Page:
6 Q. What did he do on the third day?

A. He separated the earth from the sea, and made the trees and herbs to grow out of the ground. ver. 8-12.

7 Q. What was the work of the fourth day?

A. The sun, moon, and stars, which were appointed to give light upon the earth, and to make our days, our months, and our years. ver. 14-19.

8 Q. What was the fifth day's work?

A. The birds and the fishes, which were both made out of the water. ver. 20-23.

9 Q. And what was the sixth and last day's work ?

A. Creeping things, beasts, and man, which were all formed out of the earth, ver. 24-26; and God blessed his creatures, and pronounced his works all very good. ver. 28, 31.

10 Q. What did God do the seventh day?

A. God rested from his work of creation, and set apart the seventh day for a holy sabbath, or day of rest. Gen. ii. 2, 3.

11 Q. Who were the first man and woman that God made?

A. Adam and Eve. Gen. v. 1,2. 1 Cor. xv. 45. Gen. iii. 20.

12 Q. In what manner did God make Adam? A. He framed his body out of the dust of the ground, and then put a living soul within him. Gen. ii. 7.

13 Q. How did God make Eve?

A. He cast Adam into a deep sleep, and formed Eve out of one of his ribs, and then brought her to him to be his wife. Gen. ii. 20, 21, &c.

14 Q. In what state did God create them?

A. God created them both in his own likeness, in a holy and happy state, which is called the state of innocence. Gen. i. 26.

15 Q. Where did God put Adam and Eve when he had made them?

A. Into the garden of Eden, to keep it, and take care of it, that even in the state of innocence and happiness, they might have some work to be employed in. Gen. ii. 15.

16 Q. What was their food in that garden?

4. God gave them leave to eat of any of the herbs, plants, or fruits, that grew there, except the fruit of one tree, which he forbid them to taste of on pain of death. Gen. i. 29, and ii. 16, 17.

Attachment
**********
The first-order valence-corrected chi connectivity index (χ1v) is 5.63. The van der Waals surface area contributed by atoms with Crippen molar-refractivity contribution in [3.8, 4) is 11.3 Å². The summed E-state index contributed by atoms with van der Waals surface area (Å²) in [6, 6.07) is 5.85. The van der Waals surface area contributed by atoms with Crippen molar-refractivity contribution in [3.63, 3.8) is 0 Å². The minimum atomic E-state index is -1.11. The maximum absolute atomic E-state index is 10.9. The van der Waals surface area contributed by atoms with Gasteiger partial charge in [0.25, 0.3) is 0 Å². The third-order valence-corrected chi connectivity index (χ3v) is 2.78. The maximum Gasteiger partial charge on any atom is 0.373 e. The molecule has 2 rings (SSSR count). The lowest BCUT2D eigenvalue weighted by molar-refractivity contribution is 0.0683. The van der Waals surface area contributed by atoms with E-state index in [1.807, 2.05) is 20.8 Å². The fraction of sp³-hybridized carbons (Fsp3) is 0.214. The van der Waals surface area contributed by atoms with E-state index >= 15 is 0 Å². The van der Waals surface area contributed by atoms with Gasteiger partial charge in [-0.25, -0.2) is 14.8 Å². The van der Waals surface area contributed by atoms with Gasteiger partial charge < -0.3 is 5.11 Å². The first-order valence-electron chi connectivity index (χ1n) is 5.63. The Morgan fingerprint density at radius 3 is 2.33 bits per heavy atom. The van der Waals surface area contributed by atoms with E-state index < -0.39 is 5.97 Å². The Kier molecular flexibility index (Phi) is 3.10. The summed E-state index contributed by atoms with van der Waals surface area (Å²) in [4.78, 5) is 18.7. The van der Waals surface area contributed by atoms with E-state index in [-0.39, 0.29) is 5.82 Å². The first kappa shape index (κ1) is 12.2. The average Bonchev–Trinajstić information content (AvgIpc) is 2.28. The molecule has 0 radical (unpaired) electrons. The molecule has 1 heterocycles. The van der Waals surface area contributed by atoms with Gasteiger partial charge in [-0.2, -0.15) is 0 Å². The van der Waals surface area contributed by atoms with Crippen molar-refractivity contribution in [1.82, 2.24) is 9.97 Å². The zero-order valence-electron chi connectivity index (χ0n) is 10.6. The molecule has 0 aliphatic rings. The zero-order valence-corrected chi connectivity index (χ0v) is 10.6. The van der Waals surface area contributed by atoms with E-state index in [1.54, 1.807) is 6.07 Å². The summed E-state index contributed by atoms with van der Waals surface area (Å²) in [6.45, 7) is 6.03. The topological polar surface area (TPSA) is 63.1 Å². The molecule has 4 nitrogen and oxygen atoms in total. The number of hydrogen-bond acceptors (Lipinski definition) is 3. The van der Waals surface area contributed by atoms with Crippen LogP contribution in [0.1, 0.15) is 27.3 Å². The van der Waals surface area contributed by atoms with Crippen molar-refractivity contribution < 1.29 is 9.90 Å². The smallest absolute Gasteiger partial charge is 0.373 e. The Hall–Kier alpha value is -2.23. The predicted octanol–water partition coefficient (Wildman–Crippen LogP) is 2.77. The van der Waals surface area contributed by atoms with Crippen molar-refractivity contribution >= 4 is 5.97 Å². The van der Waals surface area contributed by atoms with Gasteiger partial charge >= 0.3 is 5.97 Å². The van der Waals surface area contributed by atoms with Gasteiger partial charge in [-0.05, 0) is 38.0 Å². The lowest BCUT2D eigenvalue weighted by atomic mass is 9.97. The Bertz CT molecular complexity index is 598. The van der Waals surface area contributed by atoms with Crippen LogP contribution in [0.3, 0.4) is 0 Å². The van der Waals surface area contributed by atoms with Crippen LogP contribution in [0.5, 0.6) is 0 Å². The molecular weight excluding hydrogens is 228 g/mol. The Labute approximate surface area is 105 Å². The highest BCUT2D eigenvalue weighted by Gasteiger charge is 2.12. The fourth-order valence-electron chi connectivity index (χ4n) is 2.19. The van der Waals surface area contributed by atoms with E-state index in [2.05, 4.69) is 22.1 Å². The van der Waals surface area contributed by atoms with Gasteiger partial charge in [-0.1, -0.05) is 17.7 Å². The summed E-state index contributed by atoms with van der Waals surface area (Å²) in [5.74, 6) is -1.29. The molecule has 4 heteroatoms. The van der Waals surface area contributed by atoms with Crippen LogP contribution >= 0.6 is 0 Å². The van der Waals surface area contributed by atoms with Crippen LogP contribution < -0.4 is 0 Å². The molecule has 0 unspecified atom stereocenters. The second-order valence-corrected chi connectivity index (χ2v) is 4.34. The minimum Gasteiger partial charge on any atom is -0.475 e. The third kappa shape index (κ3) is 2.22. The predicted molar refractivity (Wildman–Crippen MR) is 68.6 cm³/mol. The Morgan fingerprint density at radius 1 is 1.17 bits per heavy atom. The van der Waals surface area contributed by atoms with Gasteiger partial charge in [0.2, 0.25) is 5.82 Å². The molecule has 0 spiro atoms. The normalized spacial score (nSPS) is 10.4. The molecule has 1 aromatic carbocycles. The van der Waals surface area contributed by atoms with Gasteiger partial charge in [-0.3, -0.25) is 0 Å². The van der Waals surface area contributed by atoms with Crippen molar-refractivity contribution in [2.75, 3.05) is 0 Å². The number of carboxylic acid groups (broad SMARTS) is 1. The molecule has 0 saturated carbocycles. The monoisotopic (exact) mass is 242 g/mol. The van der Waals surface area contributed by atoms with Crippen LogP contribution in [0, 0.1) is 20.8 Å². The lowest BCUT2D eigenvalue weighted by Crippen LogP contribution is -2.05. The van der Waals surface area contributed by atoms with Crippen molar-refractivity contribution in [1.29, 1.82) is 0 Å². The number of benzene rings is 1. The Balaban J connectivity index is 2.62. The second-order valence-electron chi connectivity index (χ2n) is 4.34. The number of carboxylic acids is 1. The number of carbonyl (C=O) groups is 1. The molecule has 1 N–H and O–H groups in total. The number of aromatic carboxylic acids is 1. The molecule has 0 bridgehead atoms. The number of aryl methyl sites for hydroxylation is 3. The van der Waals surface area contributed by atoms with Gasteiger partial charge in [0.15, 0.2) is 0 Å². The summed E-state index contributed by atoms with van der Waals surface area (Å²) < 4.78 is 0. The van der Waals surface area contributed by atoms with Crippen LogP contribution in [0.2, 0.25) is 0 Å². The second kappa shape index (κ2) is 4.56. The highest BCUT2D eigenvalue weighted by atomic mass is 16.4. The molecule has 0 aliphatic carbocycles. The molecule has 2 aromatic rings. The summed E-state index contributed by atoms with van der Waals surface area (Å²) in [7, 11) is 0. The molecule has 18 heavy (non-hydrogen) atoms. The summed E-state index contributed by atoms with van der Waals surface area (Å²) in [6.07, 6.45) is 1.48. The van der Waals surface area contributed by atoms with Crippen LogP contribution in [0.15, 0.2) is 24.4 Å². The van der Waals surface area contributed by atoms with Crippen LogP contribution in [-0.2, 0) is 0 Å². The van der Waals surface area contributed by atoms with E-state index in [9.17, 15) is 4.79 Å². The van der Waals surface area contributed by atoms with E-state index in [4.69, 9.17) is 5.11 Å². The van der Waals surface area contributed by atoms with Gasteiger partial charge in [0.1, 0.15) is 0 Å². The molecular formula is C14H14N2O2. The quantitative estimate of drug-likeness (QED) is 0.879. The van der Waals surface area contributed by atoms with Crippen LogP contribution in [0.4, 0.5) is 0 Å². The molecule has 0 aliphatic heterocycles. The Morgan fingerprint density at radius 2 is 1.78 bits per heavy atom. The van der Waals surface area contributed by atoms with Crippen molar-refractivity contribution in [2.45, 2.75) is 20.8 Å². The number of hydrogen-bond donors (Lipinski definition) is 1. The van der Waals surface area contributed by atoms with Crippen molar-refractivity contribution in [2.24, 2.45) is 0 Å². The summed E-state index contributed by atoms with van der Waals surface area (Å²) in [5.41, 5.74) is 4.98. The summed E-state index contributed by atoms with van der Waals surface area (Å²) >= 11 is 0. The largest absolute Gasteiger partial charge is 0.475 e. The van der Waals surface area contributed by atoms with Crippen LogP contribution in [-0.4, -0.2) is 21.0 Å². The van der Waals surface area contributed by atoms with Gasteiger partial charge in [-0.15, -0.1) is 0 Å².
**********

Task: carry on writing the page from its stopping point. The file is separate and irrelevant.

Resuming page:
17 Q. What was the name of that tree ?

A. It was called the tree of the knowledge of good and evil, because as soon as man eat of it, he would know evil to his sorrow, as well as he knew good before to his comfort. ver. 17, and chap. iii. 5.

18 Q. As there was one tree so dangerous, that it

exposed him to death if he eat of it, was there not also a tree that would secure him from death?

A. Yes; there was a tree called the tree of life, placed in the midst of the garden, whose fruit was also able to have preserved him in life, if he had continued to obey God, Gen. ii. 9, and chap. iii. 22, and it is reasonably supposed to be designed as a pledge or seal of eternal life to him, if he had continued in his innocency.

19 Q. What was the religion of Adam in the state of innocency?

A. The practice of all the duties toward God, and toward his creatures, which the light of nature or reason could teach him; together with his observance of this one positive precept of abstaining from the fruit of the tree of knowledge, and this was given him as a special test or trial of his obedience to his Maker. This is called the DISPENSATION OF INNOCENCE.

20 Q. How did Adam behave himself in this time of his trial?